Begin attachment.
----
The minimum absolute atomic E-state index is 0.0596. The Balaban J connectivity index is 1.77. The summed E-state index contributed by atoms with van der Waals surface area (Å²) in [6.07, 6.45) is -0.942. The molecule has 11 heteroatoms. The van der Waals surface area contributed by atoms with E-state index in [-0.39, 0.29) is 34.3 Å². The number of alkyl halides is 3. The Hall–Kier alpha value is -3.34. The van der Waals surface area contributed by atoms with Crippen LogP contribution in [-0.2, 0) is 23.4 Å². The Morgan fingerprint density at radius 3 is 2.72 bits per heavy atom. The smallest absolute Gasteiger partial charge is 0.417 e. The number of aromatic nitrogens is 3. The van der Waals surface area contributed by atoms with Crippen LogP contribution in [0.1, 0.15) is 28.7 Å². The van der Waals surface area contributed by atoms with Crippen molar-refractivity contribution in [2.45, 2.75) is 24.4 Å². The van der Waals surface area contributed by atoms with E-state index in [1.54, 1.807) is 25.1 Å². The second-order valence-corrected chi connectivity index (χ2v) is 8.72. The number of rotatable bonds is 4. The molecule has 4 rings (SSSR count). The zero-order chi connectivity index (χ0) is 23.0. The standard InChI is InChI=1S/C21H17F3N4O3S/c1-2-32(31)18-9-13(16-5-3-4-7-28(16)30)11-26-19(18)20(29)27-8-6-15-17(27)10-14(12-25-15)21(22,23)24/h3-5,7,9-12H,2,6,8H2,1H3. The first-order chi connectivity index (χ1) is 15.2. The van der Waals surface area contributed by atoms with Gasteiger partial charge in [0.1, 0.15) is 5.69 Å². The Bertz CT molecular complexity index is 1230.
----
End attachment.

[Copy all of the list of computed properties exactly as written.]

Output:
The minimum absolute atomic E-state index is 0.0596. The Balaban J connectivity index is 1.77. The summed E-state index contributed by atoms with van der Waals surface area (Å²) in [6.07, 6.45) is -0.942. The molecule has 11 heteroatoms. The van der Waals surface area contributed by atoms with E-state index in [-0.39, 0.29) is 34.3 Å². The number of alkyl halides is 3. The Hall–Kier alpha value is -3.34. The van der Waals surface area contributed by atoms with Crippen LogP contribution in [-0.2, 0) is 23.4 Å². The Morgan fingerprint density at radius 3 is 2.72 bits per heavy atom. The smallest absolute Gasteiger partial charge is 0.417 e. The number of aromatic nitrogens is 3. The van der Waals surface area contributed by atoms with Crippen LogP contribution in [0.1, 0.15) is 28.7 Å². The van der Waals surface area contributed by atoms with Crippen molar-refractivity contribution in [2.45, 2.75) is 24.4 Å². The van der Waals surface area contributed by atoms with E-state index in [1.54, 1.807) is 25.1 Å². The second-order valence-corrected chi connectivity index (χ2v) is 8.72. The number of rotatable bonds is 4. The molecule has 4 rings (SSSR count). The zero-order chi connectivity index (χ0) is 23.0. The standard InChI is InChI=1S/C21H17F3N4O3S/c1-2-32(31)18-9-13(16-5-3-4-7-28(16)30)11-26-19(18)20(29)27-8-6-15-17(27)10-14(12-25-15)21(22,23)24/h3-5,7,9-12H,2,6,8H2,1H3. The first-order chi connectivity index (χ1) is 15.2. The van der Waals surface area contributed by atoms with Gasteiger partial charge in [0.1, 0.15) is 5.69 Å². The Bertz CT molecular complexity index is 1230.